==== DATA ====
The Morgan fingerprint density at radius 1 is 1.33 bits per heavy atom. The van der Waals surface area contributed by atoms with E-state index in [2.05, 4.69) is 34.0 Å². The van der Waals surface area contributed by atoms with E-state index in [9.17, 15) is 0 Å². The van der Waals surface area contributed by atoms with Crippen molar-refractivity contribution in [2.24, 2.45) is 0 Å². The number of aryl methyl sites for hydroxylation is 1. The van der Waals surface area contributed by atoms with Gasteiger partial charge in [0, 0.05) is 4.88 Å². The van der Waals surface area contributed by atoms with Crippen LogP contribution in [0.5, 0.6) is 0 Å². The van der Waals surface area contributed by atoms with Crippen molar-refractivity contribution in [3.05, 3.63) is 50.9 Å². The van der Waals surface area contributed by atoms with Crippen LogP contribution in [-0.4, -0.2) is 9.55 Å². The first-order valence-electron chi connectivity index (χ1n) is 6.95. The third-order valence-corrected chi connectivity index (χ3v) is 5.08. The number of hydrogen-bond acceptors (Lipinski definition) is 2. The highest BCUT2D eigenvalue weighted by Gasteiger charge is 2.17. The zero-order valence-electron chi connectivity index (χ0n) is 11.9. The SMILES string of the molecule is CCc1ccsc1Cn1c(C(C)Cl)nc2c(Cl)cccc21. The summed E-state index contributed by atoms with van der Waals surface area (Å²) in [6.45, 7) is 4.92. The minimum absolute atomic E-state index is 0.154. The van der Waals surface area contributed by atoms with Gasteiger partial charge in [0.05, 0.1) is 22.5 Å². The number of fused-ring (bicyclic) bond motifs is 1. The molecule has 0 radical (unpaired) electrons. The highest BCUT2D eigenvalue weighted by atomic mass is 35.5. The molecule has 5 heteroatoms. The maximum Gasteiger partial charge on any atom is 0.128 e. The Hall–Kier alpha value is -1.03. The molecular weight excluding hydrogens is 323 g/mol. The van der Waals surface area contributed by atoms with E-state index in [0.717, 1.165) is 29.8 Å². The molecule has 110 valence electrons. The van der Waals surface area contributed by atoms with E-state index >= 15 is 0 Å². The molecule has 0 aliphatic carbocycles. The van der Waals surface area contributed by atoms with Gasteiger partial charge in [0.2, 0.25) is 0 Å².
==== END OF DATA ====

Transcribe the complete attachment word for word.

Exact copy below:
The Morgan fingerprint density at radius 1 is 1.33 bits per heavy atom. The van der Waals surface area contributed by atoms with E-state index in [2.05, 4.69) is 34.0 Å². The van der Waals surface area contributed by atoms with E-state index in [9.17, 15) is 0 Å². The van der Waals surface area contributed by atoms with Crippen molar-refractivity contribution in [2.24, 2.45) is 0 Å². The number of aryl methyl sites for hydroxylation is 1. The van der Waals surface area contributed by atoms with Gasteiger partial charge in [0, 0.05) is 4.88 Å². The van der Waals surface area contributed by atoms with Crippen LogP contribution in [0.5, 0.6) is 0 Å². The van der Waals surface area contributed by atoms with Crippen molar-refractivity contribution in [3.05, 3.63) is 50.9 Å². The van der Waals surface area contributed by atoms with Crippen LogP contribution in [-0.4, -0.2) is 9.55 Å². The first-order valence-electron chi connectivity index (χ1n) is 6.95. The third-order valence-corrected chi connectivity index (χ3v) is 5.08. The number of hydrogen-bond acceptors (Lipinski definition) is 2. The highest BCUT2D eigenvalue weighted by Gasteiger charge is 2.17. The zero-order valence-electron chi connectivity index (χ0n) is 11.9. The SMILES string of the molecule is CCc1ccsc1Cn1c(C(C)Cl)nc2c(Cl)cccc21. The summed E-state index contributed by atoms with van der Waals surface area (Å²) in [6.45, 7) is 4.92. The minimum absolute atomic E-state index is 0.154. The van der Waals surface area contributed by atoms with Gasteiger partial charge in [0.05, 0.1) is 22.5 Å². The number of fused-ring (bicyclic) bond motifs is 1. The molecule has 0 radical (unpaired) electrons. The highest BCUT2D eigenvalue weighted by atomic mass is 35.5. The molecule has 5 heteroatoms. The maximum Gasteiger partial charge on any atom is 0.128 e. The Hall–Kier alpha value is -1.03. The molecular weight excluding hydrogens is 323 g/mol. The van der Waals surface area contributed by atoms with E-state index in [0.717, 1.165) is 29.8 Å². The molecule has 110 valence electrons. The van der Waals surface area contributed by atoms with E-state index >= 15 is 0 Å². The molecule has 0 aliphatic carbocycles. The van der Waals surface area contributed by atoms with Gasteiger partial charge in [0.2, 0.25) is 0 Å².